Tax time is fast approaching. Now, before the end of the financial year, is the ideal time to review your financial position and make sure you are capitalising on Government initiatives which can help your money go further. Listed below are several areas where you can take advantage of current policies and save.
1. Salary Sacrifice Bonuses Into Superannuation
Boost your retirement savings
Salary sacrificing enables you to put pre-tax money into superannuation, this reduces your taxable income and therefore the amount of tax you pay that year. The benefits of salary sacrificing depend on your marginal tax rate, so differ from person to person. If you earn bonuses, a great savings strategy is salary sacrifice your bonuses. You have the potential to save up to 30% tax. For example, if you are in the highest marginal tax rate (45%), you can place your bonuses directly into super and only pay 15% tax on that income, thus providing a saving of 30% tax.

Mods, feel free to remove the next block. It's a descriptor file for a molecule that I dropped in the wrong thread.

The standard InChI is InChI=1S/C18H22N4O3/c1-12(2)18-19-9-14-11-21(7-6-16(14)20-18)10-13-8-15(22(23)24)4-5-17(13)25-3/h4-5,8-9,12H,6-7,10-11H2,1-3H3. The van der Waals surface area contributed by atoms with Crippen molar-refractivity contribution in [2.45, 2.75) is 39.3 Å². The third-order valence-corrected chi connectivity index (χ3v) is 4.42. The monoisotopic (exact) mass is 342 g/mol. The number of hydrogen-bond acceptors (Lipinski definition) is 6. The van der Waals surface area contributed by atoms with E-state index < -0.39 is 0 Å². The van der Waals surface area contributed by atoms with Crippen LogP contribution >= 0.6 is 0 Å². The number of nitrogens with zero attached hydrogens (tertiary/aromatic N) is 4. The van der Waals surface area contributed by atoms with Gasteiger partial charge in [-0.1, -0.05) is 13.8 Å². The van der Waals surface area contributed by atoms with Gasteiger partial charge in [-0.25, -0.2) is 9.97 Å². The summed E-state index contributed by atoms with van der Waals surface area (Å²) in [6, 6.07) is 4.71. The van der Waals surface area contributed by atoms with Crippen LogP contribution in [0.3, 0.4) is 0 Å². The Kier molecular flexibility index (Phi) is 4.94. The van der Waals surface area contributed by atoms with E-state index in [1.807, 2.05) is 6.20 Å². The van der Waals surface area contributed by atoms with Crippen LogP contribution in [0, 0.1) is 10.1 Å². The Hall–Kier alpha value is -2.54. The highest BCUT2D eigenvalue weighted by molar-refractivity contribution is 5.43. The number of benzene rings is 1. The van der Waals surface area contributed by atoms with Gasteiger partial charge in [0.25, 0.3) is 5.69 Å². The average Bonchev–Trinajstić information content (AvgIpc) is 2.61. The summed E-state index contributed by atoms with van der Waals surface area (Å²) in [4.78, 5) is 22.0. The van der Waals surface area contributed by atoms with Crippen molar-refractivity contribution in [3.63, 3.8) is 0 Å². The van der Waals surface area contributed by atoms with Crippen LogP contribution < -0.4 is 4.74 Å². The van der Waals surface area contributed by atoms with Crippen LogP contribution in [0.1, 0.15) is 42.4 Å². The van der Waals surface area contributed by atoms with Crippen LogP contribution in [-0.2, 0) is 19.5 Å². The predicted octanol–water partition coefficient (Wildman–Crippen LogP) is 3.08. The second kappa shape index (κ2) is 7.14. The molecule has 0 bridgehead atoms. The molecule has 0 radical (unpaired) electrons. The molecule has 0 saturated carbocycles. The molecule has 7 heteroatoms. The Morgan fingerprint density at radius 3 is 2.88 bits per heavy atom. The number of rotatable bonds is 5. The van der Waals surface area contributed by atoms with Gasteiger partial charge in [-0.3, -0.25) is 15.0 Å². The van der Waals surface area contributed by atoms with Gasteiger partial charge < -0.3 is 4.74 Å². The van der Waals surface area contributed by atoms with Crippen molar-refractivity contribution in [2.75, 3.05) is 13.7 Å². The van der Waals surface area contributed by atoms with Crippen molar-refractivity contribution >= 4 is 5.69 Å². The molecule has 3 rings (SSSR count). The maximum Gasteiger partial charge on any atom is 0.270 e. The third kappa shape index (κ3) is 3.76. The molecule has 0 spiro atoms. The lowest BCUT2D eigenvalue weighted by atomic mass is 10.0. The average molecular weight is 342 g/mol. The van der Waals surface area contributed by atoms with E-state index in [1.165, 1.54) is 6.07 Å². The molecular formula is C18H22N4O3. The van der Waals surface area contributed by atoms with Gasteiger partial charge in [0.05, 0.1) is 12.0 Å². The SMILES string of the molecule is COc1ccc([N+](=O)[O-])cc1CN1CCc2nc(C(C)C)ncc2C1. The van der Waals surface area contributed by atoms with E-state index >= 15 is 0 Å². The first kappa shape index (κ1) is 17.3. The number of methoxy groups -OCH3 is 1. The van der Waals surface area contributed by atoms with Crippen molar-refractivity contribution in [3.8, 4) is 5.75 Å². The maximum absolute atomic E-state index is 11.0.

There are limits to how much you can salary sacrifice each year depending on your age. See the table below. If the budget measures are passed, then the annual concessional (pre-tax) contribution limit will be reduced to $25,000 for everyone from 1 July 2017, therefore it makes financial sense to take full advantage of the higher limits this year while you can.
To take advantage of this strategy you need arrange it with your payroll department before the end of the financial year. Salary sacrificing is not compulsory in all work places, so a first step is to check with your payroll department whether it is possible within your organisation.
2. Superannuation Co-Contribution
Add to your superannuation and have the government top it up